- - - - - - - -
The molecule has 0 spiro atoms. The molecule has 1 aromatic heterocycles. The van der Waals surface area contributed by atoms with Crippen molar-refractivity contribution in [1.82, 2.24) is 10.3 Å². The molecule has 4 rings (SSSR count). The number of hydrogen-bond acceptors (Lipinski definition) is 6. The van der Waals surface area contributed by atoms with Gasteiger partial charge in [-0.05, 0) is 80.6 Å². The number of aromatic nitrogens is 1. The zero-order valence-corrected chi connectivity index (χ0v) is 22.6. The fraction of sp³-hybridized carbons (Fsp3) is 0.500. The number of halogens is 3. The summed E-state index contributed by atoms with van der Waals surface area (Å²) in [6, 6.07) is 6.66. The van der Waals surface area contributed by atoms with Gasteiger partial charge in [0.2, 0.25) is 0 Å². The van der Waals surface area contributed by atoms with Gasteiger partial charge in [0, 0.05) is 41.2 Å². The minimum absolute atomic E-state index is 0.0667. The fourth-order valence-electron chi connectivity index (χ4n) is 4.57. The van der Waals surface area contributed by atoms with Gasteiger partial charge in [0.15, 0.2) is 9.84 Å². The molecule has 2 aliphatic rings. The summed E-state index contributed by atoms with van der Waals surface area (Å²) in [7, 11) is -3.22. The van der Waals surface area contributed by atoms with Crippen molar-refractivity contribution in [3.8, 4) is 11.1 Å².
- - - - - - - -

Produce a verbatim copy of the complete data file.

The molecule has 0 spiro atoms. The molecule has 1 aromatic heterocycles. The van der Waals surface area contributed by atoms with Crippen molar-refractivity contribution in [1.82, 2.24) is 10.3 Å². The molecule has 4 rings (SSSR count). The number of hydrogen-bond acceptors (Lipinski definition) is 6. The van der Waals surface area contributed by atoms with Gasteiger partial charge in [-0.05, 0) is 80.6 Å². The number of aromatic nitrogens is 1. The zero-order valence-corrected chi connectivity index (χ0v) is 22.6. The fraction of sp³-hybridized carbons (Fsp3) is 0.500. The number of halogens is 3. The summed E-state index contributed by atoms with van der Waals surface area (Å²) in [6, 6.07) is 6.66. The van der Waals surface area contributed by atoms with Gasteiger partial charge in [0.2, 0.25) is 0 Å². The van der Waals surface area contributed by atoms with Gasteiger partial charge in [0, 0.05) is 41.2 Å². The minimum absolute atomic E-state index is 0.0667. The fourth-order valence-electron chi connectivity index (χ4n) is 4.57. The van der Waals surface area contributed by atoms with Gasteiger partial charge in [0.15, 0.2) is 9.84 Å². The molecule has 2 aliphatic rings. The summed E-state index contributed by atoms with van der Waals surface area (Å²) in [7, 11) is -3.22. The van der Waals surface area contributed by atoms with Crippen molar-refractivity contribution in [3.8, 4) is 11.1 Å².